The activists held a mock ‘triathalon’ complete with costumes and athletic contests and moved between the three Hastings facilities occupied by General Dynamics. The protest drew attention to General Dynamic’s community involvement programme, which includes sponsoring the Hastings Half Marathon. General Dynamics has a variety of community involvements in Hastings also including supporting the Half Marathon and the local bonfire society. (Editor-this is really a ‘bloodwashing’ activity. See earlier discussions of this practise elsewhere in the blog).
General Dynamics community programmes serve to divert attention away from the real nature of General Dynamics products, which is to conduct warfare. And warfare on a grand scale, since one of General Dynamic’s products is the Trident submarine, each one capable of razing many cities.
In a demonstration earlier in the month, Hastings activists picketed the Castleham Road facility of General Dynamics as part of the national protests against the arms trade. The Hastings Observer quoted a company official as claiming ‘we are not in the arms trade’ (although it is hard to imagine that military communications equipment can not be described as ‘arms’).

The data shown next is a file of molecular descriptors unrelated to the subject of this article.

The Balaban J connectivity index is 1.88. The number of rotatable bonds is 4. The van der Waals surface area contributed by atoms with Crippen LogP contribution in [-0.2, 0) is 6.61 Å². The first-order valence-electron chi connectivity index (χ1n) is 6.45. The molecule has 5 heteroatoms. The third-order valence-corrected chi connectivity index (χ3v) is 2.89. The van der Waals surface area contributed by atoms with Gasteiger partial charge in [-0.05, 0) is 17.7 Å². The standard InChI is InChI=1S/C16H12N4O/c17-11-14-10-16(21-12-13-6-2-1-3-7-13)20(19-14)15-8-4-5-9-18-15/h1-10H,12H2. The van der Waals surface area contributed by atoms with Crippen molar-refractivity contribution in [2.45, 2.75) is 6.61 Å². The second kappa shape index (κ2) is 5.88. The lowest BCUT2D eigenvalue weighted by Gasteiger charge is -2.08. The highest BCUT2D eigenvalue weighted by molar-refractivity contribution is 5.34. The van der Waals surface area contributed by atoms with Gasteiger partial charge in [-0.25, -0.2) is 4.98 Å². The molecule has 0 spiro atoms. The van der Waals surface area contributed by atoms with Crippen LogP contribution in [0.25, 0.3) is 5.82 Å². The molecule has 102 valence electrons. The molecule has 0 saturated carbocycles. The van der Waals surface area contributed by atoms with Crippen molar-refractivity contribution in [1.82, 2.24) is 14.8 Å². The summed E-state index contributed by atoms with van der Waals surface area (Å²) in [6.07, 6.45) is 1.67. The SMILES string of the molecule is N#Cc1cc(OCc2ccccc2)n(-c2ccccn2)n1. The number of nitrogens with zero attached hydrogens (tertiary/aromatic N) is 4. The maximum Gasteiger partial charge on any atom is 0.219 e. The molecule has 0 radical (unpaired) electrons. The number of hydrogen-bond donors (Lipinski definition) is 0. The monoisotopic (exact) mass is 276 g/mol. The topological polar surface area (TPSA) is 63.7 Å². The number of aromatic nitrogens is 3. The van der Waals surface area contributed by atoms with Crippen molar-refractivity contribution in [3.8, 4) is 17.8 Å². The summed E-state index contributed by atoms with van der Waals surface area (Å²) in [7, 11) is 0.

(photos to follow)
Elbit has tested its robotic ‘unmanned turret’ in Finnland, at a firing range owned by the Finnish Armed Forces. The automated turret tracks targets and fires 30mm rounds at them automatically, with a 90% accuracy rate. The system is contracted to several NATO countries.
One NATO country, with the system mounted on its Piranha tanks is Belgium. Elbit works with Mowag, a General Dynamics subsidiary to provide the turrets and a electro-optical fire control system.
Elbit System in the US and General Dynamics in the US have formed a joint venture, UAS Dynamics, LLC, to provide ‘unmanned aerial systems’ (UAS, or drones) to the Department of Defense and other U.S. government customers.
The new ‘UAS’ would be based on the Israeli Hermes or Skylark drones. The Hermes 450 drones have been the basis for the UK Watchkeeper system. The UAS Dynamics website is here.
General Dynamics in its partnership with Grumman was frozen out of the £850 million Watchkeeper programme by the Elbit/Thales consortium.
Since General Dynamics is a top ISTAR provider, including from its UK operations (Hastings and otherwise) it is not surprising that it is linked with an Israeli drone company.